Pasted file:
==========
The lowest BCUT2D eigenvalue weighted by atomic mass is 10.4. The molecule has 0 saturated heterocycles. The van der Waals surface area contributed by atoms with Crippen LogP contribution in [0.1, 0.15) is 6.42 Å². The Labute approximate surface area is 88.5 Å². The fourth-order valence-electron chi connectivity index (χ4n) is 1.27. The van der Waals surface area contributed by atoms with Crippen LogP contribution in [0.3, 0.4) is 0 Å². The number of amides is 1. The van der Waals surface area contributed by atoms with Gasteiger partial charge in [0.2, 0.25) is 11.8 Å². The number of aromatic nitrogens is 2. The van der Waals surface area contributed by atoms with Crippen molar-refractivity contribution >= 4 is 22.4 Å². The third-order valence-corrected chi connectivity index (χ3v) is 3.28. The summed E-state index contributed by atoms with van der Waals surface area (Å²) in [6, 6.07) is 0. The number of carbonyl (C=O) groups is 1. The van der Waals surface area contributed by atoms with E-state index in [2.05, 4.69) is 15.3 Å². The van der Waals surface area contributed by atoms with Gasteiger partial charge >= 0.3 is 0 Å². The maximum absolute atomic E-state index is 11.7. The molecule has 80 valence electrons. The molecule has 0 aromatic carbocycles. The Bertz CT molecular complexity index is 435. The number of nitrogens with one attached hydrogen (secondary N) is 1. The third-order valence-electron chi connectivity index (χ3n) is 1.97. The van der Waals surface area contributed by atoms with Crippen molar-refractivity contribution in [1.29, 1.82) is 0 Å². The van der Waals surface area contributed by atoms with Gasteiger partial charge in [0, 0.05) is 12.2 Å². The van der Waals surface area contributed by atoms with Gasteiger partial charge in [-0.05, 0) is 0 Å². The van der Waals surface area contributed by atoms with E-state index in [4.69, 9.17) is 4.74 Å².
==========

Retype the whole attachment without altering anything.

The lowest BCUT2D eigenvalue weighted by atomic mass is 10.4. The molecule has 0 saturated heterocycles. The van der Waals surface area contributed by atoms with Crippen LogP contribution in [0.1, 0.15) is 6.42 Å². The Labute approximate surface area is 88.5 Å². The fourth-order valence-electron chi connectivity index (χ4n) is 1.27. The van der Waals surface area contributed by atoms with Crippen LogP contribution in [0.3, 0.4) is 0 Å². The number of amides is 1. The van der Waals surface area contributed by atoms with Gasteiger partial charge in [0.2, 0.25) is 11.8 Å². The number of aromatic nitrogens is 2. The van der Waals surface area contributed by atoms with Crippen molar-refractivity contribution >= 4 is 22.4 Å². The third-order valence-corrected chi connectivity index (χ3v) is 3.28. The summed E-state index contributed by atoms with van der Waals surface area (Å²) in [6, 6.07) is 0. The number of carbonyl (C=O) groups is 1. The van der Waals surface area contributed by atoms with E-state index in [2.05, 4.69) is 15.3 Å². The van der Waals surface area contributed by atoms with Gasteiger partial charge >= 0.3 is 0 Å². The maximum absolute atomic E-state index is 11.7. The molecule has 80 valence electrons. The molecule has 0 aromatic carbocycles. The Bertz CT molecular complexity index is 435. The number of nitrogens with one attached hydrogen (secondary N) is 1. The third-order valence-electron chi connectivity index (χ3n) is 1.97. The van der Waals surface area contributed by atoms with Crippen molar-refractivity contribution in [1.29, 1.82) is 0 Å². The van der Waals surface area contributed by atoms with Gasteiger partial charge in [0, 0.05) is 12.2 Å². The van der Waals surface area contributed by atoms with Gasteiger partial charge in [-0.05, 0) is 0 Å². The van der Waals surface area contributed by atoms with E-state index in [4.69, 9.17) is 4.74 Å².